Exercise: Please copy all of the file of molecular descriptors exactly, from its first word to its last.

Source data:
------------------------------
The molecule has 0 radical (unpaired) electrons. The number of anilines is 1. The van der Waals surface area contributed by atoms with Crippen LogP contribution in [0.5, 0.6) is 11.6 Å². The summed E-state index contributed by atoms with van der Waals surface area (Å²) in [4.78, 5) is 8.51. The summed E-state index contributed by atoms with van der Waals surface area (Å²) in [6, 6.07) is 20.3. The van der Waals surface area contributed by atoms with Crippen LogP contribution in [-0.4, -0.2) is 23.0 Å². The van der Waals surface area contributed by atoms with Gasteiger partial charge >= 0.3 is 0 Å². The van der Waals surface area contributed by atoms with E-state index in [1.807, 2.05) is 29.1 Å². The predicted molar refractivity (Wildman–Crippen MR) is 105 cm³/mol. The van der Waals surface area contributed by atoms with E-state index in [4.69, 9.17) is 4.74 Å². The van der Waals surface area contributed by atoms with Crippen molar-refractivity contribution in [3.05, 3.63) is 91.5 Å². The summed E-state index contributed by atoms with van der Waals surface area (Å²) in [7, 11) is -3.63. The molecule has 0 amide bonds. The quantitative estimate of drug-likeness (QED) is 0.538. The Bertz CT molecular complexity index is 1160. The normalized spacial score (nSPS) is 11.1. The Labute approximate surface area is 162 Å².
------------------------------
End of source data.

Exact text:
The molecule has 0 radical (unpaired) electrons. The number of anilines is 1. The van der Waals surface area contributed by atoms with Crippen LogP contribution in [0.5, 0.6) is 11.6 Å². The summed E-state index contributed by atoms with van der Waals surface area (Å²) in [4.78, 5) is 8.51. The summed E-state index contributed by atoms with van der Waals surface area (Å²) in [6, 6.07) is 20.3. The van der Waals surface area contributed by atoms with Crippen LogP contribution in [-0.4, -0.2) is 23.0 Å². The van der Waals surface area contributed by atoms with Gasteiger partial charge >= 0.3 is 0 Å². The van der Waals surface area contributed by atoms with E-state index in [1.807, 2.05) is 29.1 Å². The predicted molar refractivity (Wildman–Crippen MR) is 105 cm³/mol. The van der Waals surface area contributed by atoms with E-state index in [4.69, 9.17) is 4.74 Å². The van der Waals surface area contributed by atoms with Crippen molar-refractivity contribution in [3.05, 3.63) is 91.5 Å². The summed E-state index contributed by atoms with van der Waals surface area (Å²) in [7, 11) is -3.63. The molecule has 0 amide bonds. The quantitative estimate of drug-likeness (QED) is 0.538. The Bertz CT molecular complexity index is 1160. The normalized spacial score (nSPS) is 11.1. The Labute approximate surface area is 162 Å².